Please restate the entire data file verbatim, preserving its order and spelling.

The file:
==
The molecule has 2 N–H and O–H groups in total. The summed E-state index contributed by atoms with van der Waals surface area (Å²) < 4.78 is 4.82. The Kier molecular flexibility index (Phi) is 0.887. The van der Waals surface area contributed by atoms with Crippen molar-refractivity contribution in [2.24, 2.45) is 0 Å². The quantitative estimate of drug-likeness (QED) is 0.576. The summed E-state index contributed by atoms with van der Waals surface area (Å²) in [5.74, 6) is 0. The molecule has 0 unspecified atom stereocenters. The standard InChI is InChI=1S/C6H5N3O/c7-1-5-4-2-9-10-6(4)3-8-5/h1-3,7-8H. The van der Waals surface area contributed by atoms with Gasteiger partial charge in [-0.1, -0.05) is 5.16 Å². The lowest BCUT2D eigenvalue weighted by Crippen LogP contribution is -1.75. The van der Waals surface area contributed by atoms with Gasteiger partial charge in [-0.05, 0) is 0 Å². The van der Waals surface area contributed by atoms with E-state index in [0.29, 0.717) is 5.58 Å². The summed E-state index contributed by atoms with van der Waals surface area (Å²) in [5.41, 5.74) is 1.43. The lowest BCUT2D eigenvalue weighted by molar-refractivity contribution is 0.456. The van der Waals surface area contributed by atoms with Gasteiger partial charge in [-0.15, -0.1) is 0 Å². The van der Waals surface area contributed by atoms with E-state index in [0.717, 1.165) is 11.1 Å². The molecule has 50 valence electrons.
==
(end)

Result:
The molecule has 2 N–H and O–H groups in total. The summed E-state index contributed by atoms with van der Waals surface area (Å²) < 4.78 is 4.82. The Kier molecular flexibility index (Phi) is 0.887. The van der Waals surface area contributed by atoms with Crippen molar-refractivity contribution in [2.24, 2.45) is 0 Å². The quantitative estimate of drug-likeness (QED) is 0.576. The summed E-state index contributed by atoms with van der Waals surface area (Å²) in [5.74, 6) is 0. The molecule has 0 unspecified atom stereocenters. The standard InChI is InChI=1S/C6H5N3O/c7-1-5-4-2-9-10-6(4)3-8-5/h1-3,7-8H. The van der Waals surface area contributed by atoms with Gasteiger partial charge in [-0.1, -0.05) is 5.16 Å². The lowest BCUT2D eigenvalue weighted by Crippen LogP contribution is -1.75. The van der Waals surface area contributed by atoms with Gasteiger partial charge in [-0.05, 0) is 0 Å². The van der Waals surface area contributed by atoms with E-state index in [0.29, 0.717) is 5.58 Å². The summed E-state index contributed by atoms with van der Waals surface area (Å²) in [5.41, 5.74) is 1.43. The lowest BCUT2D eigenvalue weighted by molar-refractivity contribution is 0.456. The van der Waals surface area contributed by atoms with Gasteiger partial charge in [-0.15, -0.1) is 0 Å². The van der Waals surface area contributed by atoms with E-state index in [0.717, 1.165) is 11.1 Å². The molecule has 50 valence electrons.